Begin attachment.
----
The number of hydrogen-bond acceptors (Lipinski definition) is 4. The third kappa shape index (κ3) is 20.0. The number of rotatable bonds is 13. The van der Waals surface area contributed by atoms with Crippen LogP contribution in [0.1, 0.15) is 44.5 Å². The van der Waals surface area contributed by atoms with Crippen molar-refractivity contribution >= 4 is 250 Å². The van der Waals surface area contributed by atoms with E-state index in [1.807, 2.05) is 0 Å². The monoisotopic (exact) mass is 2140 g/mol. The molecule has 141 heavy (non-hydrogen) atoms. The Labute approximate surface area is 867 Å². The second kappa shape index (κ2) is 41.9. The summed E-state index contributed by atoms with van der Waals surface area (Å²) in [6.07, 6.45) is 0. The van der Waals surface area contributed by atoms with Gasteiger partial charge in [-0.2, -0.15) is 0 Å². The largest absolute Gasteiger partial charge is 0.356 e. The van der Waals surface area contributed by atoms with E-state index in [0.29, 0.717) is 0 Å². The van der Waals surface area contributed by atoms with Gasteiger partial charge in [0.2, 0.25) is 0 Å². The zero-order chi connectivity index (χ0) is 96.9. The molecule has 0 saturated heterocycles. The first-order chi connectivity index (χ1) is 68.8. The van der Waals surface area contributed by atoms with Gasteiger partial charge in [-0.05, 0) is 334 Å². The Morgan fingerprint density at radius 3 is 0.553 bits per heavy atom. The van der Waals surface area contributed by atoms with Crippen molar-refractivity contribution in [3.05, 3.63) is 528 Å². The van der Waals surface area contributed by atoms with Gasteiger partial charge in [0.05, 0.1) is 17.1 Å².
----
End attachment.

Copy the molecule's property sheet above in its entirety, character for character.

The number of hydrogen-bond acceptors (Lipinski definition) is 4. The third kappa shape index (κ3) is 20.0. The number of rotatable bonds is 13. The van der Waals surface area contributed by atoms with Crippen LogP contribution in [0.1, 0.15) is 44.5 Å². The van der Waals surface area contributed by atoms with Crippen molar-refractivity contribution >= 4 is 250 Å². The van der Waals surface area contributed by atoms with E-state index in [1.807, 2.05) is 0 Å². The monoisotopic (exact) mass is 2140 g/mol. The molecule has 141 heavy (non-hydrogen) atoms. The Labute approximate surface area is 867 Å². The second kappa shape index (κ2) is 41.9. The summed E-state index contributed by atoms with van der Waals surface area (Å²) in [6.07, 6.45) is 0. The van der Waals surface area contributed by atoms with Gasteiger partial charge in [-0.2, -0.15) is 0 Å². The largest absolute Gasteiger partial charge is 0.356 e. The van der Waals surface area contributed by atoms with E-state index in [0.29, 0.717) is 0 Å². The van der Waals surface area contributed by atoms with Gasteiger partial charge in [0.2, 0.25) is 0 Å². The zero-order chi connectivity index (χ0) is 96.9. The molecule has 0 saturated heterocycles. The first-order chi connectivity index (χ1) is 68.8. The van der Waals surface area contributed by atoms with Gasteiger partial charge in [-0.05, 0) is 334 Å². The Morgan fingerprint density at radius 3 is 0.553 bits per heavy atom. The van der Waals surface area contributed by atoms with Crippen molar-refractivity contribution in [3.05, 3.63) is 528 Å². The van der Waals surface area contributed by atoms with Gasteiger partial charge in [0.05, 0.1) is 17.1 Å².